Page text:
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Study Shows Philip Morris Pursued Tobacco Regulation to Enhance Its Image

By Corinna Kaarlela, UCSF News Services | May 24, 2005

A new study by UCSF School of Nursing researchers shows that Philip Morris sought to enhance its image by supporting Food and Drug Administration regulation of tobacco.

Philip Morris was among major U.S. tobacco companies that previously sued the FDA when it attempted to regulate nicotine as a drug and cigarettes as nicotine delivery devices, but beginning in 2000, the company began aggressively pursuing FDA regulation.

"With image-shaping in mind, PM devoted enormous resources to achieving regulation -- but on its own terms," says senior study author Ruth Malone, RN, PhD. "While health advocates frame tobacco use as a public health policy issue, PM's regulatory efforts focused on framing tobacco use as an individual choice by informed adults to take a risk, which allowed the company to portray itself as a reasonable and responsible manufacturer of a risky product."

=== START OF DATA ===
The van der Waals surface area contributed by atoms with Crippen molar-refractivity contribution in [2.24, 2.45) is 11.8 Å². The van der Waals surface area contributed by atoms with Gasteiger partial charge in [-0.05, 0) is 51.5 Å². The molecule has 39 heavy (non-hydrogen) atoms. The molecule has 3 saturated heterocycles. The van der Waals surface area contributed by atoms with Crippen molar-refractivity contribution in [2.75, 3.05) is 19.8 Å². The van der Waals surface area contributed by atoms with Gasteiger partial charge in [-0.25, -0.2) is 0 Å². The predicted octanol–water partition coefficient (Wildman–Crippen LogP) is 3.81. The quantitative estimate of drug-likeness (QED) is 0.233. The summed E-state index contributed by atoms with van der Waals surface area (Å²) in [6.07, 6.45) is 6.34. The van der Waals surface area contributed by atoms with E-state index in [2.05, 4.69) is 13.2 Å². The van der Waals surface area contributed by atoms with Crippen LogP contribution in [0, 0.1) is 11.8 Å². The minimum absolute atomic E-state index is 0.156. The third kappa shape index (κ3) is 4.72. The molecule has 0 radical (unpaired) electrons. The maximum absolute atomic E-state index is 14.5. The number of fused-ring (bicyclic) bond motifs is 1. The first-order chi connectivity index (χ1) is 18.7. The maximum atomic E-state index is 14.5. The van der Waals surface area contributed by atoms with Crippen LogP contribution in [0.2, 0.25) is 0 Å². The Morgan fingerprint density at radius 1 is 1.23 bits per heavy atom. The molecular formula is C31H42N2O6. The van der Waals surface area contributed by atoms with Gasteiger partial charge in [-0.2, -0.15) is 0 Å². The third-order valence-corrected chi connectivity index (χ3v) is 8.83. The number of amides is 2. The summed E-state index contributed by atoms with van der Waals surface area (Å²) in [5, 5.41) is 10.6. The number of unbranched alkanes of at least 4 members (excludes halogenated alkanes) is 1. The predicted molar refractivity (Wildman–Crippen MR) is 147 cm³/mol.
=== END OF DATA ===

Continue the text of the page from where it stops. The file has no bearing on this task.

The plan was to divide public health groups and to set Philip Morris apart from other companies in an effort to achieve favorable regulation from a Republican-dominated Congress, according to Malone, who is an associate professor in the UCSF School of Nursing.

Read more at Corinna Kaarlela, UCSF News Services